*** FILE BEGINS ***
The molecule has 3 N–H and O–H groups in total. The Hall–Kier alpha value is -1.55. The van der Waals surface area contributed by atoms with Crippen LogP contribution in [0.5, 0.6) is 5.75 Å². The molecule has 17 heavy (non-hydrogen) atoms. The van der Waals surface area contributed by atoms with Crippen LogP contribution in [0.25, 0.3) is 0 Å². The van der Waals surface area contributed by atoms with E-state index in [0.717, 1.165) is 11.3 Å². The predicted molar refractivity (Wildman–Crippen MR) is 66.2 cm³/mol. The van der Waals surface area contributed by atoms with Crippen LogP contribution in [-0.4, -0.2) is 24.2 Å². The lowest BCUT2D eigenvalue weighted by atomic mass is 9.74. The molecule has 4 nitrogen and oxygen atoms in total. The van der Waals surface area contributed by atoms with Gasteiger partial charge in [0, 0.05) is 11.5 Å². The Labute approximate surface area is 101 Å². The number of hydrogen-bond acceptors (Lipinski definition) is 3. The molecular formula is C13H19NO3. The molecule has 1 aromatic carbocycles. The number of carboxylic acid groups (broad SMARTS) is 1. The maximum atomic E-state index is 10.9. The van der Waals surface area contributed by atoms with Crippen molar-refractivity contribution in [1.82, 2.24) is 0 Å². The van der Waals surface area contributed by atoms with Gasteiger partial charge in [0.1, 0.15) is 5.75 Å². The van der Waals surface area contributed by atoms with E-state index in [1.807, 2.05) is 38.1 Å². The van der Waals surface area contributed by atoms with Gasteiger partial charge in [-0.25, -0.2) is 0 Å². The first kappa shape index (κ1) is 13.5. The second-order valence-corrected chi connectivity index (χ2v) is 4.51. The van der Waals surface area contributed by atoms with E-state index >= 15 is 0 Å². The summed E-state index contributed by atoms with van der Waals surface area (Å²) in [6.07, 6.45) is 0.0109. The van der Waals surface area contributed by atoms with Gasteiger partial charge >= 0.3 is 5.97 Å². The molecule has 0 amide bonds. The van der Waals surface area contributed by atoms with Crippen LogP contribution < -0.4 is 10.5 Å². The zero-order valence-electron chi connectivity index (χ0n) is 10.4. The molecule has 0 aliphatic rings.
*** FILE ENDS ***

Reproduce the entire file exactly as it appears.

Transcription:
The molecule has 3 N–H and O–H groups in total. The Hall–Kier alpha value is -1.55. The van der Waals surface area contributed by atoms with Crippen LogP contribution in [0.5, 0.6) is 5.75 Å². The molecule has 17 heavy (non-hydrogen) atoms. The van der Waals surface area contributed by atoms with Crippen LogP contribution in [0.25, 0.3) is 0 Å². The van der Waals surface area contributed by atoms with E-state index in [0.717, 1.165) is 11.3 Å². The predicted molar refractivity (Wildman–Crippen MR) is 66.2 cm³/mol. The van der Waals surface area contributed by atoms with Crippen LogP contribution in [-0.4, -0.2) is 24.2 Å². The lowest BCUT2D eigenvalue weighted by atomic mass is 9.74. The molecule has 4 nitrogen and oxygen atoms in total. The van der Waals surface area contributed by atoms with Gasteiger partial charge in [0, 0.05) is 11.5 Å². The Labute approximate surface area is 101 Å². The number of hydrogen-bond acceptors (Lipinski definition) is 3. The molecular formula is C13H19NO3. The molecule has 1 aromatic carbocycles. The number of carboxylic acid groups (broad SMARTS) is 1. The maximum atomic E-state index is 10.9. The van der Waals surface area contributed by atoms with Crippen molar-refractivity contribution in [1.82, 2.24) is 0 Å². The van der Waals surface area contributed by atoms with Gasteiger partial charge in [0.1, 0.15) is 5.75 Å². The van der Waals surface area contributed by atoms with E-state index in [1.807, 2.05) is 38.1 Å². The van der Waals surface area contributed by atoms with Gasteiger partial charge in [-0.25, -0.2) is 0 Å². The first kappa shape index (κ1) is 13.5. The second-order valence-corrected chi connectivity index (χ2v) is 4.51. The van der Waals surface area contributed by atoms with E-state index >= 15 is 0 Å². The summed E-state index contributed by atoms with van der Waals surface area (Å²) in [6.07, 6.45) is 0.0109. The van der Waals surface area contributed by atoms with Gasteiger partial charge >= 0.3 is 5.97 Å². The molecule has 0 amide bonds. The van der Waals surface area contributed by atoms with Crippen LogP contribution < -0.4 is 10.5 Å². The zero-order valence-electron chi connectivity index (χ0n) is 10.4. The molecule has 0 aliphatic rings.